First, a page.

Chafee’s Ownership in the ProJo - Should They Disclose?

Monday, October 25, 2010

 

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The battle between the candidates has spilled into the very media covering them. A GoLocalProv investigation has found significant ownership interest by one candidate for Governor in the parent company of the Providence Journal.

“Of course you're concerned when politicians own majority interest in the main print media monopoly player in your market,” said state GOP Chairman Giovanni Cicione. “I think it would probably be fair for Senator Chafee to disclose those interests.” The Chafees do not have a majority ownership interest in A.H. Belo, parent company of the Providence Journal, but have stock ownership.

According to Lincoln Chafee’s U.S. Senate disclosure report, his immediate family owned at the time the disclosure form was filed in 2007 (for the 2006 Congressional year) a minimum of $3 million in ownership of Belo stock, the Dallas-based media company. Stephanie Chafee, wife of Lincoln Chafee is listed in the report as required by federal law.  What other ownership Mrs. Chafee's family now owns in A. H. Belo has not been disclosed. Calls to the Chafee campaign were not returned.

The Providence Journal has not formally disclosed to its readers this potential conflict of interest during the current election cycle, according to a GoLocalProv review of its online archives.

On Aug. 12 and Sept. 3, the Journal did report on Chafee’s filings with the Rhode Island Ethics Commission, in which he disclosed that his wife has stock in A.H. Belo. But the Journal never published a formal disclosure to readers, informing them of this potential conflict of interest, nor has it run disclaimers with its stories on the race for governor. Executive Editor Thomas Heslin did not respond to several requests for comment.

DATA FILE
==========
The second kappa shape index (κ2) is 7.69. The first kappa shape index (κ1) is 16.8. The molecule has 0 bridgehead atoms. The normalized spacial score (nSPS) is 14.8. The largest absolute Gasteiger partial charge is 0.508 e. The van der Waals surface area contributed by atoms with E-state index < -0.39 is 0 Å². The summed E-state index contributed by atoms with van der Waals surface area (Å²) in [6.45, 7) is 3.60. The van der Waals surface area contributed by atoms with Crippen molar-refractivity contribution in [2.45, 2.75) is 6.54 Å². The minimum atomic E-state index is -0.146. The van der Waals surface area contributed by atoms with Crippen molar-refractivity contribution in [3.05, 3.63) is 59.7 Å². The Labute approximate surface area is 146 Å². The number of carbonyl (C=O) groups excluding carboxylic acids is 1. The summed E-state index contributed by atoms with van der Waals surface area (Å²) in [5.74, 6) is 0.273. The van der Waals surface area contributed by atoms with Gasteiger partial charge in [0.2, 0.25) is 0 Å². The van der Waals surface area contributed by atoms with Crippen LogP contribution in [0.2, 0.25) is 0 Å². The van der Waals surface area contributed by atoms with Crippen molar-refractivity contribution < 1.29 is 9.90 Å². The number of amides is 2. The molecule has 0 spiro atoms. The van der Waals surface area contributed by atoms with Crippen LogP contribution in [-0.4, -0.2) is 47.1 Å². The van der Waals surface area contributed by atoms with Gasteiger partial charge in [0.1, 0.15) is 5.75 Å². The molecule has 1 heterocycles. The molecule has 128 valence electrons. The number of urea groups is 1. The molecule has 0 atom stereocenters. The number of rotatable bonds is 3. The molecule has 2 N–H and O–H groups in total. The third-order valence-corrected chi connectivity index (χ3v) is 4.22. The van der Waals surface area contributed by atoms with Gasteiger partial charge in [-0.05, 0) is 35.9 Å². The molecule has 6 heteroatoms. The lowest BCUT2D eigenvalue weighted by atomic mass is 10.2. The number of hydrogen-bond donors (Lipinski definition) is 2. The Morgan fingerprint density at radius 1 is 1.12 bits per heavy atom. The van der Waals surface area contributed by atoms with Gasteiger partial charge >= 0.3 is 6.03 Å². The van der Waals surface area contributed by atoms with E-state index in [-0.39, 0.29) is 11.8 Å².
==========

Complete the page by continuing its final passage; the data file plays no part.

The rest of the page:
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Other media organizations confronted with conflicts of interest

In the 1990s, the Washington Post was forced to apologize to its readers for failing to disclose that one of its subsidiary companies would benefit from the General Agreement on Tariffs and Trade, which it had endorsed in its editorials. At the time, the newspaper’s ombudsman described the flap as “a heavy blow to the newspaper’s credibility.”

A columnist for the American Journalism Review said the incident was a lesson that newspapers should disclose their corporate holdings to their readers—even in news stories:

Every newspaper newsroom probably should post an updated list of corporate holdings, because there are so many possibilities for conflict in legislation, court decisions, administrative rulings, policy statements and the like. As ownership complexity grows, one can envision editorials and even some news stories awkwardly potholed with conflict confessions.

Is all this really necessary? … [Y]es, it is necessary. Our sensitivity about such things is one of the reasons our newspapers do a better job, in my opinion, than newspapers elsewhere in informing the citizenry about the complexities of public life.